You know why? “Cool” parents are the ones who let their kids do things they shouldn’t be doing as kids.
It’s not my job as a parent to get my kids to like me; it’s my job to raise responsible adults who do better for their family and the world in general.
That means we say “no” a lot.
“No, you can’t go to the movies at midnight. Yes, I’m aware the Browns allow this; they also allow their 17-year-old son’s girlfriend to sleep over,
and the teenagers to drink
I would rather you shoot me in the head.
Being a boss is like being a parent
You know what’s funny? I don’t think my kids hate me. (Kids, please don’t comment on this post.) Kids like having boundaries. They don’t tell you they like
this, but when they have boundaries, they act like better people. If you leave them without boundaries, you end up with Lord of the Flies.
I’m not saying that being a leader/boss/supervisor is like being a parent. OK, yes I am. It’s very much like being a parent.
Everyone wants to be the “cool” boss when they first start out in a managerial role. It’s very normal to think this and go down that path.
What you find out quickly is that employees, much like children, don’t perform as well without consistency. Things at work are going great, you’re the
“cool” boss, and all of sudden, times get hard, you lose a big client, you have to make tough decisions, and your employees lose their minds.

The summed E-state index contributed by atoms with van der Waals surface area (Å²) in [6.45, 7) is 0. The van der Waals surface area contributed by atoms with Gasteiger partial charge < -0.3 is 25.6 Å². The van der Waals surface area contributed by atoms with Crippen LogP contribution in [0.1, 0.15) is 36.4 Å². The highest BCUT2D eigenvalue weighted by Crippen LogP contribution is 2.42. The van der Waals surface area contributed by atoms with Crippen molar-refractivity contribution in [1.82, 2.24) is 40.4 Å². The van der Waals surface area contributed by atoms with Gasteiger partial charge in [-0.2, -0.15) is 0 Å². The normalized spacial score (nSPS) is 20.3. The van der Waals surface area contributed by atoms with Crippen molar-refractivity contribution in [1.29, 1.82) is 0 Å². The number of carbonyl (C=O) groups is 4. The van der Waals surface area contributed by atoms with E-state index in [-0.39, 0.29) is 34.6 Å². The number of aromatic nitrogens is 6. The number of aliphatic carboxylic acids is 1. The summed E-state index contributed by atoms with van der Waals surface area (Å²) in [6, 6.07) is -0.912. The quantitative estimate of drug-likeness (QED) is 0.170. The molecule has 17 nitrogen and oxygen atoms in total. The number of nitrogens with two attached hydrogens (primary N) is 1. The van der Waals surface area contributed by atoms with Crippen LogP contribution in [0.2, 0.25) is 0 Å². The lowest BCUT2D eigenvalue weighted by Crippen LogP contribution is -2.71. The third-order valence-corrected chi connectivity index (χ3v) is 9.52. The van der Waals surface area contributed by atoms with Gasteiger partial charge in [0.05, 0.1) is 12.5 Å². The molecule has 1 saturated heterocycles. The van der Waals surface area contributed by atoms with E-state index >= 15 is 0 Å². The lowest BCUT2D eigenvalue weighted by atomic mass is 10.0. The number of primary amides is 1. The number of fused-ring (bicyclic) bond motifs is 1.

This happens because you begin acting in a way you never have. You begin hearing things like: “You used to be so cool,” and, “You seem stressed all the
time.” These are signs that your subordinates think you’re friends.
‘Cool’ bosses won’t be straight with you
Let me tell you a little secret: Friends don’t fire friends. You are not friends with your subordinates. You might be friendly, but that doesn’t make you
“Cool” bosses who believe they are friends with you also rarely tell you the truth about your performance. Why? Because they don’t want to hurt a friend’s
feelings. They hint at it, they run all around the bush, but they’ll never really tell you what’s holding back your career.
Here’s an example: “So, Tim, tell me—what does it look like for a promotion?” (I’ll be Tim, the Cool Boss.) “Well Mary, you know I back you 100 percent.
If anyone deserves it, it’s you, but it’s not my call. I’m sure you’ll get it.” No, she won’t.
A “cool” boss can ruin your career faster than almost anything else in the corporate world.
Though you might think the cool boss is great, the reality is that your executive team knows better. They know this person lacks what it takes to move the
organization forward, and is probably stuck in middle-management for life. A “cool” boss lacks the credibility needed to influence decision-makers. This
makes it very hard for your ideas to be seen and heard at an organizational level.
3 ways cool bosses kill your career
So, what are the three ways your “cool” boss is killing your career?
They aren’t helping you
get the most out of your talent.
They won’t be honest with you
about what you need to change.
They don’t have the influence
to move your career forward.
How does it sound being the “cool” boss now?
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